I wonder whether the duo realised how appropriate their name is when they came up with it. They do so much so right, so simply.
Label: Integrity Music
Time: 11 tracks / 39 mins.
If you want to get something right, start with the right approach. The Brilliance do that so well, balancing various options; getting so much in and cutting out so much that could clutter up what they do. What remains is simple, inventive, understated, healthy, useful and – best of all – it reflects the brilliance of God so clearly.
Take “Gravity of Love.” It is simple, singable and short. But within that, The Brilliance (principally David Gungor and John Arndt) manage to be both eternal and contemporary in the way they form the lyrics. They will please those who want the same-old in every worship song (repeating the psalm, “I lift my eyes up to the hills”) but they also use a twenty-first century perspective, to keep the song fresh:
“This is the gravity of love: Just as the moon follows the sun,
You’re all around me, you’re holding everything.
This is the hope of every man, just as the universe expands,
Your love is reaching, you’re holding everything.”
They do a similar thing with “Night has Passed / Morning has Broken,” which is a wonderful way to start the day. It is an invitation to rejoice from the very beginning. It is grateful for the day ahead and it frames a snatch of the old hymn “Morning has Broken” with phrasing (as did Third Day before them) that owes much to the Cat Stevens version. They give us good reason to sing its chorus, “We rejoice.” We feel the reasons and the song then amplifies that, making us feel even more enthusiastic.
“See the Love” has a choral backing that sounds straight out of The Mission soundtrack (yes, it is the second time I have written that in a few reviews, but as we say in Britain, like buses...).
You can relate to this disc, enjoy it and use it to worship God, whether you love or loathe Hillsong, and whether you are right wing or left wing in your politics. No wonder they can sing:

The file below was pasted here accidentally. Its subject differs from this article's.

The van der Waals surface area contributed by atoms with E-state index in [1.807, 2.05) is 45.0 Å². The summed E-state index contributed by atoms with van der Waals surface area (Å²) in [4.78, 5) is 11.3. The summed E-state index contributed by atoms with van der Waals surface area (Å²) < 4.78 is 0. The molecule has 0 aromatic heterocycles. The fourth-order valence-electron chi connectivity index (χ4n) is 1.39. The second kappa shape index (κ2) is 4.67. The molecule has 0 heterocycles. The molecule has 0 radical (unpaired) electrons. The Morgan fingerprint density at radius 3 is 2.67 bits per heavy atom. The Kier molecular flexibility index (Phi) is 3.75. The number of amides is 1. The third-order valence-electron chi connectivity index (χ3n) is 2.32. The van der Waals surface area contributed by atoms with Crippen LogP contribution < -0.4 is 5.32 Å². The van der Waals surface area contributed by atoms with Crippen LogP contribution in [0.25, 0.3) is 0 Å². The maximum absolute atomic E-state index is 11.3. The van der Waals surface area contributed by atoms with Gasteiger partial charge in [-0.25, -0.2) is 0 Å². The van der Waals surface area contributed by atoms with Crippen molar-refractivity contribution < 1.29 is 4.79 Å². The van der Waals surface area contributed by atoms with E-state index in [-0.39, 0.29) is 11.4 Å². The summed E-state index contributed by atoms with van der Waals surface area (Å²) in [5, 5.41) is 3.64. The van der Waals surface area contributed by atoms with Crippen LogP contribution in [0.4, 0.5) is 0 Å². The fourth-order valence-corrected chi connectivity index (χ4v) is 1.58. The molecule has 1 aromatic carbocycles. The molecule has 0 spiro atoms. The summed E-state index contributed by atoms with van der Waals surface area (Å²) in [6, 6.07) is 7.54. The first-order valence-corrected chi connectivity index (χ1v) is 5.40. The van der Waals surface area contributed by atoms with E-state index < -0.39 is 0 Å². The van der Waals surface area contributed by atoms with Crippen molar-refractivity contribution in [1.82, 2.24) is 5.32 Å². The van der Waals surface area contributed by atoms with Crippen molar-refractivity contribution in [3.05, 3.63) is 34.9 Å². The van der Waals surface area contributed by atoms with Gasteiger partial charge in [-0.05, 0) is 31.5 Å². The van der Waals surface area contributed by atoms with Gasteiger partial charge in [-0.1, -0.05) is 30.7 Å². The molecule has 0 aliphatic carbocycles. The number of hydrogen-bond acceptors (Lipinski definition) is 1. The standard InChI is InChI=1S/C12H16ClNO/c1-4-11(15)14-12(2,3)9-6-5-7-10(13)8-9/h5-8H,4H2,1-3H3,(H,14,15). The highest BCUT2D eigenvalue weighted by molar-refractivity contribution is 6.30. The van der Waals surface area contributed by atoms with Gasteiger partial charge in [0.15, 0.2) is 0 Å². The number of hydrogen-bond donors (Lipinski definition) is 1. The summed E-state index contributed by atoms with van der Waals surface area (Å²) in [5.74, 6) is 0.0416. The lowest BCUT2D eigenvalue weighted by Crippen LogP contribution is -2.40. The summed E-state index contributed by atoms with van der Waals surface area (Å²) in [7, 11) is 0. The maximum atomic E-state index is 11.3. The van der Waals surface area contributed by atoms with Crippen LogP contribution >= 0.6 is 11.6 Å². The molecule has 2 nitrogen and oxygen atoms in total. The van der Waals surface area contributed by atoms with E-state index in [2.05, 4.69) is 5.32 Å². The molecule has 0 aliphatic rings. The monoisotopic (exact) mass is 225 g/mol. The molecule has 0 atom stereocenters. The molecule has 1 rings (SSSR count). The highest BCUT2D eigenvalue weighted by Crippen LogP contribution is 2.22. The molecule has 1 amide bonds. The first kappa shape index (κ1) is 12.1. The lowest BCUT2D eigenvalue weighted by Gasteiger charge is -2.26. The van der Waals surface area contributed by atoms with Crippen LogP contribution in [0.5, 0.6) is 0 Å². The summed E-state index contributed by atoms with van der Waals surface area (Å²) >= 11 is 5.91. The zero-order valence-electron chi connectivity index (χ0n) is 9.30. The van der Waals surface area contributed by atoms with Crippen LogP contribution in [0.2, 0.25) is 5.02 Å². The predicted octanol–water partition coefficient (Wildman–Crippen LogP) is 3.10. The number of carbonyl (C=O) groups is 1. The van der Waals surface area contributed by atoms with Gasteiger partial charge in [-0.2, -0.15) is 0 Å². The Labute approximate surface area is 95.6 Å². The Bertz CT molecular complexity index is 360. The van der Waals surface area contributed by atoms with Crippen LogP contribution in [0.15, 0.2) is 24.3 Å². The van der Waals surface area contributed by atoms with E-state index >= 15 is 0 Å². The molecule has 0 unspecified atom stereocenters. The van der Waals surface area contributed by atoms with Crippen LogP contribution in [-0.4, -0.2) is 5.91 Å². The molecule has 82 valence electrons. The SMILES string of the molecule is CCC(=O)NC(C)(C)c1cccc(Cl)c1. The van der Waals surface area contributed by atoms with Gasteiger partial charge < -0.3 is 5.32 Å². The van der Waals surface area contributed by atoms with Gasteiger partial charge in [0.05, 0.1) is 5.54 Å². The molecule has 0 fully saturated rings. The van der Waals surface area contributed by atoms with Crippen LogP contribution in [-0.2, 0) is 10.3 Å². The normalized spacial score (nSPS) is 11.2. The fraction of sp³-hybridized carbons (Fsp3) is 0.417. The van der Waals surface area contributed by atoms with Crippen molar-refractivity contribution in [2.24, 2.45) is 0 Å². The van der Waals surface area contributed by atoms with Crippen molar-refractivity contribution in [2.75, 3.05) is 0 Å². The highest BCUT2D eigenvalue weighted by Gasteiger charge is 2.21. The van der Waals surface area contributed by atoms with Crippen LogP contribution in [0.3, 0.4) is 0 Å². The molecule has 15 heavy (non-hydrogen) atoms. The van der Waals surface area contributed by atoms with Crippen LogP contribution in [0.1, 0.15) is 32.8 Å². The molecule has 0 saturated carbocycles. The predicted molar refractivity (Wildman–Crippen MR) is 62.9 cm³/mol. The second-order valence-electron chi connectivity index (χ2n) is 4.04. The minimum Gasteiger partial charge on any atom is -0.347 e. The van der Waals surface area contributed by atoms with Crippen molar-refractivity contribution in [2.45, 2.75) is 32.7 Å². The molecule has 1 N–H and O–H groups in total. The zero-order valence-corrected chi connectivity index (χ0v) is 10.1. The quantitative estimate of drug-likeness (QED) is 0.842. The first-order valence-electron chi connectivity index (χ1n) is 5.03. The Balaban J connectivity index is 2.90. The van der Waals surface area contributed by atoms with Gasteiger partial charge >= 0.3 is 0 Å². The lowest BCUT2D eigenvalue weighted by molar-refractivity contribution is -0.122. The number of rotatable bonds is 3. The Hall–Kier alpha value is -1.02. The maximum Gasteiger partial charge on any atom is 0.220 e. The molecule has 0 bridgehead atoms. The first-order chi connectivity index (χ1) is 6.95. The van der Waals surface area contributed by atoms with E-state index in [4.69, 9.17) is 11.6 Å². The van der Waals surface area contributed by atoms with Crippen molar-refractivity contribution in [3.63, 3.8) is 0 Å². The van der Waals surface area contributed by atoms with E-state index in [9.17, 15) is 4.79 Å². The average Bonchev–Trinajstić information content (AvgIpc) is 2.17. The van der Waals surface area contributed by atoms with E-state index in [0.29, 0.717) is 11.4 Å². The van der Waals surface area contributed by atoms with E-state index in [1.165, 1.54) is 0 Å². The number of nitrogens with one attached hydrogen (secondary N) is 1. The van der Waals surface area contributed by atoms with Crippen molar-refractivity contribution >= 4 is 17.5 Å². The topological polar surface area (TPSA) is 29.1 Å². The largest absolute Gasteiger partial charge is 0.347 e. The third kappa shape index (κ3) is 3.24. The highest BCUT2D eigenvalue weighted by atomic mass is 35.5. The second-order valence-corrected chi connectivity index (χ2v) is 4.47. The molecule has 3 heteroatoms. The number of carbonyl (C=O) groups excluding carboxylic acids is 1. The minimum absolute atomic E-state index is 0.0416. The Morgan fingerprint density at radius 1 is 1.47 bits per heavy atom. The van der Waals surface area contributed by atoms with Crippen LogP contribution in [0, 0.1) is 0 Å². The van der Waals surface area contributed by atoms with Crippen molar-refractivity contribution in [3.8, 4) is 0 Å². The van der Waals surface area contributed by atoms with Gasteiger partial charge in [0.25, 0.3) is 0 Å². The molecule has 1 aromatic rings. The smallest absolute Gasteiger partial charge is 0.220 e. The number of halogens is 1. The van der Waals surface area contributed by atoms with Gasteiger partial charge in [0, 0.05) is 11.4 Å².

“Love is turning over tables, tearing down walls
Building up the bridges between us all”
“Turning over Tables” is another song that has it all: you can sing the hook so easily; it has a stripped back style that owes as much to gospel as it does to pop; and it urges hearers to engage in a radical love that sees God in the stranger – so needed in his Trumpian world.
Throughout the disc, the duo displays a humility that both disarms and encourages. There are songs about love breaking us, about laying down our weapons, about the mess we live in, healing and being made whole.
In contrast to the typical worship songs that rely on a selfish feel-good vagueness, this disc – like its fine predecessor – offers concrete lyrics about love in action and does not shy away from where that all has to come from. “Who is Jesus” does what the title suggests and puts Jesus at the heart of this culture of love.
Musically, they are very stripped down, almost like a Taizé for the new century, enhancing that up-front vocal with occasional colouring from anything as diverse as piano, synth, guest vocals or strings – but they never feel plain and boring.
It may be short, but it probably has more riches than most worship discs you’ll hear this year. This is another Brilliance collection that comes highly recommended.